International Development, Community, and Environment

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Indigenous food sovereignty relies on ecological knowledge of plants and animals, including knowledge related to their development and behavior through the seasons. In the context of anthropogenic climate change, ecological calendars based on Indigenous knowledge may enable communities to anticipate seasonal phenomena. We conducted research with communities in the Standing Rock Nation (North and South Dakota, USA) to develop ecological calendars based on their ecological knowledge. We present ecological calendars developed in seven communities through a series of workshops and interviews. These calendars are rich with knowledge about temporal relations within each community's ecosystem, including the use of plants and animals as seasonal indicators and cues for food system activities. However, the calendars also reveal the impacts of cultural genocide wrought by the United States government in its efforts to colonize the lands and minds of Indigenous communities. Given the diversity of knowledge among Standing Rock communities, we identify opportunities for knowledge exchange to revitalize ecological relations at the heart of food sovereignty. We highlight the potential for ecological calendars to facilitate climate adaptation by enabling communities to synchronize their food systems with an increasingly variable climate.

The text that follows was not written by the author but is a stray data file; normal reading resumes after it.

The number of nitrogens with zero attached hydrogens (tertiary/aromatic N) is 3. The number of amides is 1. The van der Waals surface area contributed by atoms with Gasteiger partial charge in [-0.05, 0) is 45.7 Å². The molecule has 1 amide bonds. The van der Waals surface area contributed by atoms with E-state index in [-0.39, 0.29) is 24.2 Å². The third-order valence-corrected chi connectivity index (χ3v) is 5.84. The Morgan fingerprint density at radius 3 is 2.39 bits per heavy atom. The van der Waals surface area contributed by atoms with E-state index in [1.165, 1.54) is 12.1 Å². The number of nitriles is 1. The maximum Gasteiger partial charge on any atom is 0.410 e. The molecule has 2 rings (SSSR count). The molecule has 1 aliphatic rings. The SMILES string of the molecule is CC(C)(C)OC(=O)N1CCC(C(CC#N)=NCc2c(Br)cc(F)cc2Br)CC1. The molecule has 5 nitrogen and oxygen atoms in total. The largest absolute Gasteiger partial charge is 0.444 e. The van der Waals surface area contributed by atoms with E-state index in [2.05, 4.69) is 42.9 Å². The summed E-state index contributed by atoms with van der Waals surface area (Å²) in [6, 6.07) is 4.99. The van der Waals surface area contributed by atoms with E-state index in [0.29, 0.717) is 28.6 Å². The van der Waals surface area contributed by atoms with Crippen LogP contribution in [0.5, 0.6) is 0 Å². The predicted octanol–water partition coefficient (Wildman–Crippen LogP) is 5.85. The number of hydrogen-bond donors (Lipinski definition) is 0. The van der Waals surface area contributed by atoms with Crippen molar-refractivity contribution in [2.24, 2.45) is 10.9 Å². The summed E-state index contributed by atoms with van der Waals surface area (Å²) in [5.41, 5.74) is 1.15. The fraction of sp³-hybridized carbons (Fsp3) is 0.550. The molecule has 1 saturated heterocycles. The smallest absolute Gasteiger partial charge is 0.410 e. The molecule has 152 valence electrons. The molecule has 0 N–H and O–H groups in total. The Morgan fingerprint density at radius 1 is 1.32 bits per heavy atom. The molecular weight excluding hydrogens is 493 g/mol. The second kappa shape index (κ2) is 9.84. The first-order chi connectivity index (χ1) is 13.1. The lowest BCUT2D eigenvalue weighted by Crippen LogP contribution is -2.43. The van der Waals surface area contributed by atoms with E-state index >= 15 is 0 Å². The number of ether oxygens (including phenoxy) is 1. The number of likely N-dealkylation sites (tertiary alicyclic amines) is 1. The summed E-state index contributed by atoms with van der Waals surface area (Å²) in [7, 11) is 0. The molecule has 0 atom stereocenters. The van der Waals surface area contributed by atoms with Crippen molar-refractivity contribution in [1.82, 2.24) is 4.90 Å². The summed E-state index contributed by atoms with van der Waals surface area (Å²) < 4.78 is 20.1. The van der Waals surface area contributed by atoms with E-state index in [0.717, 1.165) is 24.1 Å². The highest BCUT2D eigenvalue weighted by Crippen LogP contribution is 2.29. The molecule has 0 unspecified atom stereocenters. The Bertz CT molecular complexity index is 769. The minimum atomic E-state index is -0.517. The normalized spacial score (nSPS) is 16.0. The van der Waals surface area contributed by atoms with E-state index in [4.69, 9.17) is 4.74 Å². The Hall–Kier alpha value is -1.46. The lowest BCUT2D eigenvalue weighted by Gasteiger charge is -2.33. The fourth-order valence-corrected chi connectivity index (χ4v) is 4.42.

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climate change, Dakota/Lakota, food systems, participatory action research, traditional foodways

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Sociology Commons


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